Can a private corporation limit the First Amendment rights of its customers and employees? Most people when asked this question would answer: no. However, per the nature of legal precedence and the supremacy of the First Amendment, free speech protections aren’t guaranteed in private settings.
Considering a recent row, social media giant Twitter has banned Alex Jones, the controversial right-wing conspiracy theorist, from using its platform. Ironically, Jones was on Capitol Hill at the same time as Twitter CEO Jack Dorsey. Dorsey was testifying to the Senate Intelligence Committee on user privacy issues. CNBC reported that Dorsey took the step to ban Alex Jones from the platform due to a live-streamed video of the commentator berating a CNN reporter, among other controversial posts. Not to mention, Reuters reporters filmed Jones harassing Sen. Marco Rubio of Florida during a press gaggle not too long ago.
This action serves as Twitter’s latest jab at restricting the controversial figure, and others like him, from using the social platform to propagate messages of hate. In response, Jones and his followers — backed by a growing number of conservatives — have criticized the tech giant for limiting his First Amendment rights. The Jones-Twitter row also coincides with Trump administration officials signaling moves to regulate significant tech companies such as Twitter, Facebook and Google for so-called institutional bias against conservative figures, media outlets and the presidency.
Regardless of where you stand on this particular issue, the fact that remains is that Twitter, as a private corporation, has the right to deny people access to its platform. Twitter justified the removal of Jones and his Infowars outlet as an action to address violations of the company’s safe environment policies.
“We took this action based on new reports of Tweets and videos posted yesterday that violate our abusive behavior policy, in addition to the account’s past violations,” the company said. According to Twitter’s abusive behavior policy, the company maintains the right to “prohibit behavior that crosses the line into abuse, including behavior that harasses, intimidates or uses fear to silence another user’s voice.”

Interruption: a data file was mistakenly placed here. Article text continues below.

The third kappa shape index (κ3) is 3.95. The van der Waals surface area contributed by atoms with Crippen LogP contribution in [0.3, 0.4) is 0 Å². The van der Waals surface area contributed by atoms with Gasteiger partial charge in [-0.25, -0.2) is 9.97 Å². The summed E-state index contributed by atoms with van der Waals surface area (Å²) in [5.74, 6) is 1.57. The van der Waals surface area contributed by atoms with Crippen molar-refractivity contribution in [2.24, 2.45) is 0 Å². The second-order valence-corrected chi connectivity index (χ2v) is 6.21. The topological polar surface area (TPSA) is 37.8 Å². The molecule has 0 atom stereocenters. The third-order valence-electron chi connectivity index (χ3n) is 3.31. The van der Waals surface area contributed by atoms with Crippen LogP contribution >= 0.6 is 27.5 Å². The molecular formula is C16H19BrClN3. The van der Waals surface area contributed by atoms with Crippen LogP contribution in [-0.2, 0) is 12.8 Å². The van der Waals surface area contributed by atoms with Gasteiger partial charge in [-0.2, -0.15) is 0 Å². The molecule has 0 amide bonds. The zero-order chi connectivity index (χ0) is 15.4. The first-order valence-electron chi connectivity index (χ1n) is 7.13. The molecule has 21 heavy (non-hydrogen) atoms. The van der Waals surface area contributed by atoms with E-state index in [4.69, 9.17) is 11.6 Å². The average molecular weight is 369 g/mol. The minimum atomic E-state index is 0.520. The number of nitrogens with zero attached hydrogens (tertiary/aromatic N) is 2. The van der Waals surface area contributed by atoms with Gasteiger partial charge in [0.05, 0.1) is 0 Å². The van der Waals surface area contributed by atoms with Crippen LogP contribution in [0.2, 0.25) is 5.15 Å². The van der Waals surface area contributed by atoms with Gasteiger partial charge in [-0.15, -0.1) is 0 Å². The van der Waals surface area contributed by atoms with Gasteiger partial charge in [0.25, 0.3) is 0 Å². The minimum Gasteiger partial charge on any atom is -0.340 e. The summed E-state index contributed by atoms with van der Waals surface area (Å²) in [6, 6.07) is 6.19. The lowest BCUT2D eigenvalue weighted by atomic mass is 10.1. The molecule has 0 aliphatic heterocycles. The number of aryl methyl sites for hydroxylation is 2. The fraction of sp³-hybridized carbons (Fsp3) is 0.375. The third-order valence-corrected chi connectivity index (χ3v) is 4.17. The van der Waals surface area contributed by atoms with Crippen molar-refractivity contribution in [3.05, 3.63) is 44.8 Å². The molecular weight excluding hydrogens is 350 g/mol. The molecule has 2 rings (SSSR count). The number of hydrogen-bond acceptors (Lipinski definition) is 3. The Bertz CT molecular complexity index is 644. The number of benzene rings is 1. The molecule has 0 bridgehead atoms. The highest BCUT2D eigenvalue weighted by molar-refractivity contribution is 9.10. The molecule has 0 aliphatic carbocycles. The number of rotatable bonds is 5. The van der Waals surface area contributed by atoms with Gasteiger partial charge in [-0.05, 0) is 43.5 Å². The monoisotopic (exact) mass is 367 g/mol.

Based on Twitter’s rights as a corporation and the doctrine of freedom of association, the move to ban Jones isn’t illegal. Federal positive law grants private businesses, like Twitter, the ability to deny service to customers on the grounds of safety and supporting the well-being of employees and other customers. Companies are restricted from discriminating against people of a protected class under federal law, barring adjustments to this doctrine from recent Supreme Court findings.
From an economic standpoint, Twitter acted in a self-regulatory capacity to end Jones’ use of the platform for life. In the midst of rising demands from the right-wing to regulate tech companies, Twitter’s actions should be viewed as an act in standing up for its corporate culture. Tech companies, in general, advocate for self-regulation and champion the causes of creating life-changing innovations.
At the end of the day, Twitter is a private corporation. It is not the government. The First Amendment protects American citizens from government censorship and expressive control. These protections also prevent governmental tyranny.
For the right-wing groups who intend to make a martyr out of Jones because of this incident, they’re advocating for bigger government, real limitations on constitutional rights, and regulation of proud American companies.
Milton Friedman said it best when he posed the question: “How can we keep the government we create from becoming a Frankenstein that will destroy the very freedom we establish it to protect?”
Twitter and the tech industry are not this “Frankenstein” as these ideologues so often argue. Companies like Twitter comprise people who want to protect the integrity of their product. There is nothing wrong with that.